There’s something about painting -- perhaps it’s 
the fumes, perhaps it is the long quiet times of 
many little tasks. Painting requires no moral decisions, 
no great choices, no necessary pontifications 
about the meaning and purpose of life. And 

And yet, there you are, with your self, and the 
task before you. For me, painting time has often 
been a time to re-enter the inner I, to think, to 
remember. In many ways, it is the ideal task for 

When we were done, we felt we’d accomplished 
something, and felt we’d given something back to 
the old farmhouse. 

When the weekend came, another uncle came 
to visit us . He strode into the kitchen, looked 
around at the paint, and simply said “you didn’t 
use glossy!” 

Glossy? We were teenagers from California, visiting 
the home where our mother grew up. Though 
it may be second-nature to us today, back then 
we had no sense that a kitchen should be painted 
glossy. Glossy vs. flat were not issues that we 
thought much about. We didn’t think it mattered 
all that much?

But Uncle Joe seemed to think it was a big deal, 
and just one more bit of evidence that teenagers 
from “the big city” were a bunch of dimwits 
who wouldn’t know a cow from a goat. Uncle Joe 
shared it around to family and friends that we’d 
painted the kitchen in “wrong” paint, so we heard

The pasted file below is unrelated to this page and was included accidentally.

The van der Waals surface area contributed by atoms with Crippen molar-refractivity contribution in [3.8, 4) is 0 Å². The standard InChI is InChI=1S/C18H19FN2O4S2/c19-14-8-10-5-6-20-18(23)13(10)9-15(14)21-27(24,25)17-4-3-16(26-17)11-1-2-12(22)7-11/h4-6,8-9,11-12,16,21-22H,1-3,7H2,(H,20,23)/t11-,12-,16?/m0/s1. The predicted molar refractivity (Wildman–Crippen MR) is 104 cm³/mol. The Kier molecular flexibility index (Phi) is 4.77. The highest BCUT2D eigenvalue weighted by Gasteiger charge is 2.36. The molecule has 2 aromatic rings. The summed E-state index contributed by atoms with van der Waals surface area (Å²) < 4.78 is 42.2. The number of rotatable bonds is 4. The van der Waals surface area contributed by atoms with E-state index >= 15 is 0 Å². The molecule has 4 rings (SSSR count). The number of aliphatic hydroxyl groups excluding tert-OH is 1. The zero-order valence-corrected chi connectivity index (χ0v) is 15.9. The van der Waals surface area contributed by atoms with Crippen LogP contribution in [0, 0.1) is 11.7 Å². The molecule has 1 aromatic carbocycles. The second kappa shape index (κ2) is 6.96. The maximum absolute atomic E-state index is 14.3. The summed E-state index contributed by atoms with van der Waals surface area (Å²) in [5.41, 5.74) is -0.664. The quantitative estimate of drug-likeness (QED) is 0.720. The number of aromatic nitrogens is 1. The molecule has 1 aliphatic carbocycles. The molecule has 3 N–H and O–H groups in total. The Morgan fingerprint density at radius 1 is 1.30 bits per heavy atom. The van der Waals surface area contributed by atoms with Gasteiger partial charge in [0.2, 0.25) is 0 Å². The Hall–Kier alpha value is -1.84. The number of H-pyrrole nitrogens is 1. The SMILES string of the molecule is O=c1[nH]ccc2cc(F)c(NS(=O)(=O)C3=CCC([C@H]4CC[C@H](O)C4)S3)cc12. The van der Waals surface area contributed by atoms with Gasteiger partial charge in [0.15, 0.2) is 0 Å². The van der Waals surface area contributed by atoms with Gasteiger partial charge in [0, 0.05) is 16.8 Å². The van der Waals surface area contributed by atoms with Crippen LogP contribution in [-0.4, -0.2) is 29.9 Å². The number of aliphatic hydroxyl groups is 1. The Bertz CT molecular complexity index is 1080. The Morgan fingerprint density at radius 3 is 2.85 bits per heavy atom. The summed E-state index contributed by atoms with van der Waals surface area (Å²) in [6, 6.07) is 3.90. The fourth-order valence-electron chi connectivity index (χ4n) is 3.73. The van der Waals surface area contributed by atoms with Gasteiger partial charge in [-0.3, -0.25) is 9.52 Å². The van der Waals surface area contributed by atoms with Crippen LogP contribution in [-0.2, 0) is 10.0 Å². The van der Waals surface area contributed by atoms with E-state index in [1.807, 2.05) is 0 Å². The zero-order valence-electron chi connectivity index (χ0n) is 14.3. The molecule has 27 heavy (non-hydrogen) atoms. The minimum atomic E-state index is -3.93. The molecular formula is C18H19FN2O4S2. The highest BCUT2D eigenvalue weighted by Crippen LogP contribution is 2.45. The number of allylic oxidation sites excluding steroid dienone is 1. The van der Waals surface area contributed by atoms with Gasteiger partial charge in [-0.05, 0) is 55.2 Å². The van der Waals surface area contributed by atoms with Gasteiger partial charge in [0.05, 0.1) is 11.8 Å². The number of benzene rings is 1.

about in the weeks that followed. Some relatives 
didn’t care, but others would comment as they 
came in, “Oh, so there’s the flat paint job,” instead 
of, “Hey, hello, long time no see!” 

Dumb city boys who don’t know the difference 
between flat and glossy paint, who actually had 
the stupidity to paint a kitchen in flat paint.

Of course, our intent was to make the family 
happy that we’d improved the old farmhouse. We 
wanted the relatives to comment that we were industrious 
nephews who proved that all city boys 
were not idiots.

Today, while I was painting my own bathroom -- 
glossy paint, white -- memories of the summer of 
1973 in Chardon began to play again in my mind. 
Perhaps it was the paint. Perhaps it was the cool 
breeze blowing fresh oxygen through the room . I 
heard the chickens out back and it reminded me 
of my brief period of farm-living.

I began to think about how Uncle Joe responded,